Bill Gates Battles Deadlier Bugs


In addition to guiding Microsoft's new product strategy, one of Bill Gates's chief preoccupations for the past few years has been the fight against infectious diseases in the developing world. The Bill & Melinda Gates Foundation contributed $750 million of the Vaccine Fund's $1 billion war chest, which pays for vaccines against such diseases as hepatitis, measles, and polio for 53 of the world's poorest nations.

The foundation is also a major backer of the Global Alliances for Vaccines & Immunization (GAVI), which many poverty experts regard as a promising new model for managing foreign aid and coordinating the activities of governments and donor agencies. GAVI was formed in response to stagnating global immunization rates and widening disparities in vaccine access among industrialized and developing countries, a problem that results in millions of people dying each year from easily prevented infectious diseases.

In an interview with BusinessWeek Senior News Editor Pete Engardio conducted via e-mail, Gates offered his views on GAVI and global poverty in general. Edited excerpts follow:

Q: Why should American business care about global poverty?

A: Business everywhere should care on both a humanitarian and practical level. First, it's simply wrong to let millions suffer and die needlessly when we have the knowledge and tools to reduce disease burden and save lives.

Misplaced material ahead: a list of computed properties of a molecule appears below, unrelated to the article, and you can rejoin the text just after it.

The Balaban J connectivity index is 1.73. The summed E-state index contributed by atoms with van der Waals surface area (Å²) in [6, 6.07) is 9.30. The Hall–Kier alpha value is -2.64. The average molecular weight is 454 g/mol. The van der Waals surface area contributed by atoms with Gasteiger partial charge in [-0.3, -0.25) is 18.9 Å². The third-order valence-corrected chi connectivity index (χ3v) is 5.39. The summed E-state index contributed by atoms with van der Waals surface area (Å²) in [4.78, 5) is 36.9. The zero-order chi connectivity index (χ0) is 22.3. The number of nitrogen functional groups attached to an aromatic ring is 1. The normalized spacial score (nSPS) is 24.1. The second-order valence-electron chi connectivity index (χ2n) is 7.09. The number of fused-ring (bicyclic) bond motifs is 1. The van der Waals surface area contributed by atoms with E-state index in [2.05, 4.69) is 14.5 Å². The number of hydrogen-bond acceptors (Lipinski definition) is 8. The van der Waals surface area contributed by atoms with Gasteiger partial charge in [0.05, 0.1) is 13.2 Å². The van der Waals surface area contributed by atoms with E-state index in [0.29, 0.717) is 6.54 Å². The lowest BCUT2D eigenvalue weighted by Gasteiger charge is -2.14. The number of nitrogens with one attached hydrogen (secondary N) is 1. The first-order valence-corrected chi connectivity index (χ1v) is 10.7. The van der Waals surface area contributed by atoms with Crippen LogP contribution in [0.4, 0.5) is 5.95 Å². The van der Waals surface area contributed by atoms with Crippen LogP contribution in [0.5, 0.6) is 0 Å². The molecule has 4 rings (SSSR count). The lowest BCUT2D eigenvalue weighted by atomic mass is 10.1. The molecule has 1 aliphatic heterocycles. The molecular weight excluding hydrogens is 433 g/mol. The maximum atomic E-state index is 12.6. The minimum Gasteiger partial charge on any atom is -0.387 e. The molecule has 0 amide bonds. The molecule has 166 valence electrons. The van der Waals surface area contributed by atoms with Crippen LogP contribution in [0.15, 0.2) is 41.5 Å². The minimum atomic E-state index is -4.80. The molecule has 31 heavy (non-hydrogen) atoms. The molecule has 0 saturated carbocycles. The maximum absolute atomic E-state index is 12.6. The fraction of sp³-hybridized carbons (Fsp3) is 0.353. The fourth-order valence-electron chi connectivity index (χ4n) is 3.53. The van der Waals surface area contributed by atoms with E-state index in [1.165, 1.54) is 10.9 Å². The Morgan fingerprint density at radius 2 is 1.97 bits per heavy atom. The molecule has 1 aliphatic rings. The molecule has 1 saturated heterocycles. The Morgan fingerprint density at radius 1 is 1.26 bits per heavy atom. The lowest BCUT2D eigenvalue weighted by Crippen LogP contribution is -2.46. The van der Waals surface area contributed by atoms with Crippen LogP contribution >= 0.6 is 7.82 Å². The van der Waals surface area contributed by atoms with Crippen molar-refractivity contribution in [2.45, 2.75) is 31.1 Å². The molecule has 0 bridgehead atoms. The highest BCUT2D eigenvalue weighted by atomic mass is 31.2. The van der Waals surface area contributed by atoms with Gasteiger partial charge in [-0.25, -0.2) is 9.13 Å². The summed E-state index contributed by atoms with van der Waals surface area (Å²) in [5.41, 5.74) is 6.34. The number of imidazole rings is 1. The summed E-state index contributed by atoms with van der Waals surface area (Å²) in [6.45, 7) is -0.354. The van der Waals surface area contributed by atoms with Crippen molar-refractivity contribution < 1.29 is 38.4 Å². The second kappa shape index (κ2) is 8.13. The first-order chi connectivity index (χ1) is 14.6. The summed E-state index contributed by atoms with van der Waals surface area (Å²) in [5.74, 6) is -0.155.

Second, the decisions we make today on issues such as global-health inequity will have a direct impact on the society our children live in tomorrow. Notwithstanding the security issues that some have raised, ensuring that young people have access to basic health care is a vital long-term investment that will pay substantial dividends 20 years from now in the form of healthier, more economically independent societies.

Q: Do you think there's reason to hope that many of the most serious problems that contribute to extreme poverty can be solved with smart use of foreign aid and committed governments?

A: There are certainly several reasons to be hopeful. Increased attention is being given to issues of poverty and especially global health. This, combined with greater awareness about the destabilizing impacts of global-health inequity and a willingness to commit more resources in the form of development assistance make this a unique time to confront some of the greatest challenges associated with poverty.

I think as more people realize how much can be done for so little, they will support their governments' decisions to spend more resources on issues like improving global health. Low-cost tools --- such as a measles vaccine (25 cents), a bed net ($4) to prevent a child from contracting malaria, and oral-rehydration therapy (33 cents) to prevent a child's death from diarrhea -- can literally save millions of children.

Q: Do you think GAVI and other programs that use incentives, monitoring, and donor coordination represent a new model for foreign aid?

A: GAVI represents an innovative approach to immunizing the world's children using existing vaccines and collaboration between public and private sectors. The Vaccine Fund is currently working with the governments of 53 developing countries. And if those countries reach the targets they have set, immunization rates will rise by 17%, saving millions of lives.

GAVI is also creating a viable market for vaccines in low-income countries. Markets alone won't address the largest health inequities -- it will take new approaches that includes incentives and better cooperation.


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